Accountability by proxy and its tense relationship with authenticity

A couple of recent events got me thinking about this theme, one that is probably most accentuated in heavily regulated sectors, but which I am sure is replicated endlessly across others.

There may be better ways to describe what I am calling ‘proxy accountability’, which I coined during a roundtable discussion this week hosted by financial services research firm, CoreData, but this will do as a working piece of verbology.

A conversation about drivers of trust prompted me to ask a question about a possible tension between authenticity and accountability. How authentic is it to be held accountable for the actions of others, or circumstances that direct your own actions? An earlier event highlighted the underlying tension that I was talking about.

The case in point was coverage on the ABC’s 7:30 current affairs program of a hike in insurance premiums by a not-for-profit industry super fund, LUCRF. The report featured disgruntled members aged over 55 who had received notification of an increase in premiums, reduced life and disability cover, or a combination of both.

They blamed the fund for a substantial rise in fees, an action that prompted by changed regulations. These are designed to protect younger super fund members with low and inactive (non-contributory) account balances from erosion of retirement savings by excessive or unnecessary insurance premiums. It’s a little more complicated and only one dimension of a broader regulatory package, but that’s it in a nutshell.

Whether the quantum of those premium and cover changes was appropriate is a separate issue and depends on how well the fund has conducted the cost-benefit analysis across its cohorts of members. Given this regulation is to apply universally from 1 July 2019, there will undoubtedly be more funds in the crosshairs of members on the same issue in the months ahead.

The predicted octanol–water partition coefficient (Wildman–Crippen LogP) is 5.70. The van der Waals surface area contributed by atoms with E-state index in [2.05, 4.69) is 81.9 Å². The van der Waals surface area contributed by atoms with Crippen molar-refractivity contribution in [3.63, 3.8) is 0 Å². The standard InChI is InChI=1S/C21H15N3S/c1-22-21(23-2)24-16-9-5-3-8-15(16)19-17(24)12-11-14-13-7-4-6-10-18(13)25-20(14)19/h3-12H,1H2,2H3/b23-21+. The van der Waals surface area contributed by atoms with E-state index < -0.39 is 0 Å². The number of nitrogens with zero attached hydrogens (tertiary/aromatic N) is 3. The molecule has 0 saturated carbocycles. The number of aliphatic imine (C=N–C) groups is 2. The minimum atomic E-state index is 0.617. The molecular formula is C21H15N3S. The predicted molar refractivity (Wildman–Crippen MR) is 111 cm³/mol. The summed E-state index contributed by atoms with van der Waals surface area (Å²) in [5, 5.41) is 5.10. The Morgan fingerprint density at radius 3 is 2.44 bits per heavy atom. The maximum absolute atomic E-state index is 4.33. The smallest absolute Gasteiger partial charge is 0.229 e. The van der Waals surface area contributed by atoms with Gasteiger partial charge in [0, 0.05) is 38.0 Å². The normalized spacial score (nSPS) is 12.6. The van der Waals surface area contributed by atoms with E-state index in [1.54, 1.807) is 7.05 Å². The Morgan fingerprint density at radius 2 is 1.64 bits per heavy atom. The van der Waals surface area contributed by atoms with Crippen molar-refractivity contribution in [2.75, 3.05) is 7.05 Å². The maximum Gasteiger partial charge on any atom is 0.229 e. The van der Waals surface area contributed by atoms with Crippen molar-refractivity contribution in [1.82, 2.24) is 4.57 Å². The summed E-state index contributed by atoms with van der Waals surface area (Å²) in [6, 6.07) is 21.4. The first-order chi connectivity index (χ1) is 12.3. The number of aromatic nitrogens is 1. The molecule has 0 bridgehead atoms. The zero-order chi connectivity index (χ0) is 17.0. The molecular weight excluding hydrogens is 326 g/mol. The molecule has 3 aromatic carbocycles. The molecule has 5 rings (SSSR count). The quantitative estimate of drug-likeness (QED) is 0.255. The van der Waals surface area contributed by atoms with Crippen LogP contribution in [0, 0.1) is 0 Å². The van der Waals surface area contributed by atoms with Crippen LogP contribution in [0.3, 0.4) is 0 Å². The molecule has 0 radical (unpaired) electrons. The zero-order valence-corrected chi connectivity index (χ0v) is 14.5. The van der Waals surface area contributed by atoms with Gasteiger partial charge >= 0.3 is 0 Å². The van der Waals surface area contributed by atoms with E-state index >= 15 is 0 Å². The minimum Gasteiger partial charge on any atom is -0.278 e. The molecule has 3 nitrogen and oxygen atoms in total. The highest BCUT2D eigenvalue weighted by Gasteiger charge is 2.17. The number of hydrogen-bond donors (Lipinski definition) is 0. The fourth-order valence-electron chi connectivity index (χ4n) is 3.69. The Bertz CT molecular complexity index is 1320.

What is interesting from a brand perspective is that the organisation has been blamed for impact of changed regulation beyond its control, the phenomenon I am referring to as ‘proxy accountability’.

Argue as much as you like about how effectively changes to regulation have been communicated to members, the narrative doesn’t wash with lifelong members who have paid insurance premiums for years for nothing more than peace of mind.

Profit-to-member funds, like LUCRF, are generally regarded as pretty authentic. Their value propositions articulate that everything they do, every decision they make, is filtered through the prism of what is in their members’ best interests. In fact, if this is not the case, then they’re breaching a core regulatory requirement.

While legal obligation is to act in the collective best interest of members, individual members assess outcomes by what is in their personal best interest. Authenticity for the collective, can be viewed as a breach of trust by individuals or cohorts.

The regulatory change called ‘Protecting your super’, nicely positions politicians and their new rules as saving fund members from financial services businesses flogging unnecessary insurance cover.*

This would be all well and good if this was the case. The reality is that separate legislation also requires that, to secure an appropriate licence from the regulator, funds offering default cover in Australian workplaces must bundle in a minimum level of death cover, including for the young members with inactive low account balances the new legislation seeks to protect.

It means that as people change jobs and, more often than not just start an account in another super fund selected by their employer, they can end up with a bunch of zombie superannuation accounts with legacy insurance packages.

The rule changes are therefore well-intentioned, reducing or eliminating insurance cover and premiums in these zombie accounts often held by younger members, which have effectively been subsidising cover for older fund members who are more likely to claim.

Credit to the 7:30 team, which did a fair job of balancing the story by seeking a response from LUCRF, which provided a written statement, and securing one from the CEO of the industry funds’ member body. This established that the issue was not born of a breach of trust or even lack of authenticity on the part of the fund or other funds that are rolling out similar communications.

Nonetheless, the members featured on the program - and no doubt others - hold the fund accountable as a proxy for their discontent with the rule changes - and that’s the point of tension with what they believe is the brand’s authenticity and value proposition as a custodian of their interests.

* For a rivetting read, you can find more on the Australian Government’s Treasury website by clicking here.

Disclosure: I consult to a profit-to-member superannuation fund on strategic communications and public affairs.